Yet, although supernatural truths cannot be established or found out by human reason by its own capacity, these truths in Aquinas’ scheme can never be contrary to human reason. For human reason itself is a limited participation of all truth, and one (domain of) truth cannot be contradictory to another. From this it follows, says Aquinas, that one of the main tasks of theology is to demonstrate that the supernatural truths, received by grace and faith, are not in conflict with those truths established by human reason on its own.

      For the doctrine of the Trinity this means that Aquinas has to show how the doctrine of G-d’s Being consisting in three Persons can be reconciled with the doctrine of His perfect Unity, which can be demonstrated by natural reason. One should take care to notice, however, says Aquinas, that even this Unity — and all the other divine attributes discoverable by natural reason — can not be intellectually penetrated or completely comprehended by our natural capacities. Here the apophatic element mentioned in your question comes to the fore. All the attributes we ascribe to G-d are derived from human language and concepts, which have a created and thus limited mode of being. The infinite and uncreated cannot really be conceptually grasped or adequately expressed by a created and finite mind. G-d’s Unity requires, to give an example, that his righteousness coïncides with his omnipotence. Not only these attributes must coïncide in the same instance or being, but they must they must be also the same formally qua righteousness and omnipotence. Thus, for G-d — not for us — the concept of righteousness is completely synonymous with the concept of omnipotence. Because we are unable to grasp this synonymity we are also unable to grasp what it really means for G-d to be One or righteous or omnipotent. There is always a beyond our understanding here, and this beyond also constitutes the possibility of additional light, by G-d’s grace, in revelation, and, ultimately, in the beatific vision of the eternal state of the redeemed. (For the names of G-d in Aquinas, see question 13: http://www.newadvent.org/summa/1013.htm#article4)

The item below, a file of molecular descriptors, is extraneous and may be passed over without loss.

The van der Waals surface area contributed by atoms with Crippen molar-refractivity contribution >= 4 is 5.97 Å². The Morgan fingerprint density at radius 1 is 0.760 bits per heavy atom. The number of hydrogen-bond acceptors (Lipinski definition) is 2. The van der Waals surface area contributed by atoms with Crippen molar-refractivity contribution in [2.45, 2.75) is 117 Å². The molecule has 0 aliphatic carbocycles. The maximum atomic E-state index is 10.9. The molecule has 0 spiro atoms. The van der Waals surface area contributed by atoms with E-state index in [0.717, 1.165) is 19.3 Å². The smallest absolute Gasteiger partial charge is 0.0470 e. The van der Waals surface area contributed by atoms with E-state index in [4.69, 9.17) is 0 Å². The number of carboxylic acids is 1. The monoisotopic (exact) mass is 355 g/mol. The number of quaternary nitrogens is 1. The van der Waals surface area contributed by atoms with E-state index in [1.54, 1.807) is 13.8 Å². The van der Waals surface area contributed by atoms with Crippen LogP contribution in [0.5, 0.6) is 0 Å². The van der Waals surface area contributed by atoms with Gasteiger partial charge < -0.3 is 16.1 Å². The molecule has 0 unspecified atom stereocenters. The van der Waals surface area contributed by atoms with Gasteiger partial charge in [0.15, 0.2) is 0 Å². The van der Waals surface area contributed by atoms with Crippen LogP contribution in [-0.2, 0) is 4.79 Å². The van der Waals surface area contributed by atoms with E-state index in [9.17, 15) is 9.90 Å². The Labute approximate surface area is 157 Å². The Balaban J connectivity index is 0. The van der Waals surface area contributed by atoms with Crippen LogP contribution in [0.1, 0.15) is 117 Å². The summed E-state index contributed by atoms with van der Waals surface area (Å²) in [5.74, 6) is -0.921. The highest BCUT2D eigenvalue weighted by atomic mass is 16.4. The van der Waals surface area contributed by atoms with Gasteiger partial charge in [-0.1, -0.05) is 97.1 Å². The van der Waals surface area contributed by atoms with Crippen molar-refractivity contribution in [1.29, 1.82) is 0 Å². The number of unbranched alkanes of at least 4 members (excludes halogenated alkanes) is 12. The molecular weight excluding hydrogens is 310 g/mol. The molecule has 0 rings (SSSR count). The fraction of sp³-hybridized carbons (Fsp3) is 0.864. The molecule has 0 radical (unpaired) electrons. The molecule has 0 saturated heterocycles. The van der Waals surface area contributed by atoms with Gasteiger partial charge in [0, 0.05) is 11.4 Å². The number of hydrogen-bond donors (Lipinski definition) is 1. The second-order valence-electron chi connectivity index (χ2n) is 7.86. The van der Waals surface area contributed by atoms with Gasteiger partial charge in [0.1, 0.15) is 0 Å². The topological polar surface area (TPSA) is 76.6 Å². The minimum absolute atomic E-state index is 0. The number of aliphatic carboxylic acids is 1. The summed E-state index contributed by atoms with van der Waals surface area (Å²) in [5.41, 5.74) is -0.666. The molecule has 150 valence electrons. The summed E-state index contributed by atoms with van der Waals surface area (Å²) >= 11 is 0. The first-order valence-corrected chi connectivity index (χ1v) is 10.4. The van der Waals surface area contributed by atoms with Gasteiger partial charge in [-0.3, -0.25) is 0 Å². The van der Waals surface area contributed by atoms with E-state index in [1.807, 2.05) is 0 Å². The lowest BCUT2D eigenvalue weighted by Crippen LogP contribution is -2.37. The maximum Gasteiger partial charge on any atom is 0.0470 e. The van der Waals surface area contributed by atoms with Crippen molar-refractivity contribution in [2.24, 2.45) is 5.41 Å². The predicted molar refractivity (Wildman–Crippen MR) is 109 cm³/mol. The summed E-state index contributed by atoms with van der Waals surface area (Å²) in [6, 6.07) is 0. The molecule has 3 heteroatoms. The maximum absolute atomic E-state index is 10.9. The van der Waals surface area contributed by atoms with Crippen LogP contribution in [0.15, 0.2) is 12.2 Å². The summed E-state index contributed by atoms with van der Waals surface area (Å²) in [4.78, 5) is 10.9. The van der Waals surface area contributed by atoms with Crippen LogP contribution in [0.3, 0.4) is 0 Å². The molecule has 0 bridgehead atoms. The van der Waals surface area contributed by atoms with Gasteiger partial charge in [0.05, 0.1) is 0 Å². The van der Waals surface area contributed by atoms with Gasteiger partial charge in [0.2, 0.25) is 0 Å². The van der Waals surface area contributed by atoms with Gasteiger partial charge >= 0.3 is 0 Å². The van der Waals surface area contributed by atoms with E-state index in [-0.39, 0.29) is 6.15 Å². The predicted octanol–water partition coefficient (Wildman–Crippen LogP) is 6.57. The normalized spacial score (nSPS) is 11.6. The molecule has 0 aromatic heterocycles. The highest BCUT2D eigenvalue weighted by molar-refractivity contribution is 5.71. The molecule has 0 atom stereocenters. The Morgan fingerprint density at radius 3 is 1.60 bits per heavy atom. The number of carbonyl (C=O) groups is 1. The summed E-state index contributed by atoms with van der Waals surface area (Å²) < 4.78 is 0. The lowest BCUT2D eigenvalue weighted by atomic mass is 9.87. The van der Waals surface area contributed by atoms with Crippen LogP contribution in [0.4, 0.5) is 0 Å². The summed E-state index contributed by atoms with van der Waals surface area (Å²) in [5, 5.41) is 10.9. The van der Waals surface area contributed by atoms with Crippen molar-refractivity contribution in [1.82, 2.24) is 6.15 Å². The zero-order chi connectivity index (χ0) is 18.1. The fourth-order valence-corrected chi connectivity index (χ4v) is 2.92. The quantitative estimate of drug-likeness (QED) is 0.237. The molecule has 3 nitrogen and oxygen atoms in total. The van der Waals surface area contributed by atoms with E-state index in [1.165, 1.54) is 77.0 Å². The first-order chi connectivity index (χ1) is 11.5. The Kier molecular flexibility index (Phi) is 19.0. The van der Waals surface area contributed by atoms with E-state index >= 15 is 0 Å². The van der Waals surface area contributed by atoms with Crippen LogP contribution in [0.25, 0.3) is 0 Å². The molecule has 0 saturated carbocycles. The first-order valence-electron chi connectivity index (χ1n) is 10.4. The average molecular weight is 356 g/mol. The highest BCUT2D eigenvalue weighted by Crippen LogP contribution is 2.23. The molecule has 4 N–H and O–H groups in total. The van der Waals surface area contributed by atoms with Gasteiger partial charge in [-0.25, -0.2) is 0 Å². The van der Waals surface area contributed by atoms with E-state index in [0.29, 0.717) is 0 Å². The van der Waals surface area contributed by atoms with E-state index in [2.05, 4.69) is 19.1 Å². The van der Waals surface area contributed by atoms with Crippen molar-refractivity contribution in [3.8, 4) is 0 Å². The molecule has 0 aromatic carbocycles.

Aquinas’s theological solution in reconciling G-d’s Unity with the Trinity of the Divine Persons is that the three Persons in G-d are not parts of G-d, for the concept of parts implies internal division and thus conflicts with the Divine Unity. Instead, he conceives of the Persons as internal relations. The characteristic of the category of relation — in its Aristotelian sense — is that it is only an esse ad (i.e. a referring or proportion) that doesn’t affect or change the internal being of the thing thas has the relation. Being a son, for example, only constitutes a relation to another person who happens to be the father or mother, not an inherent quality or another attribute of the person who is a son.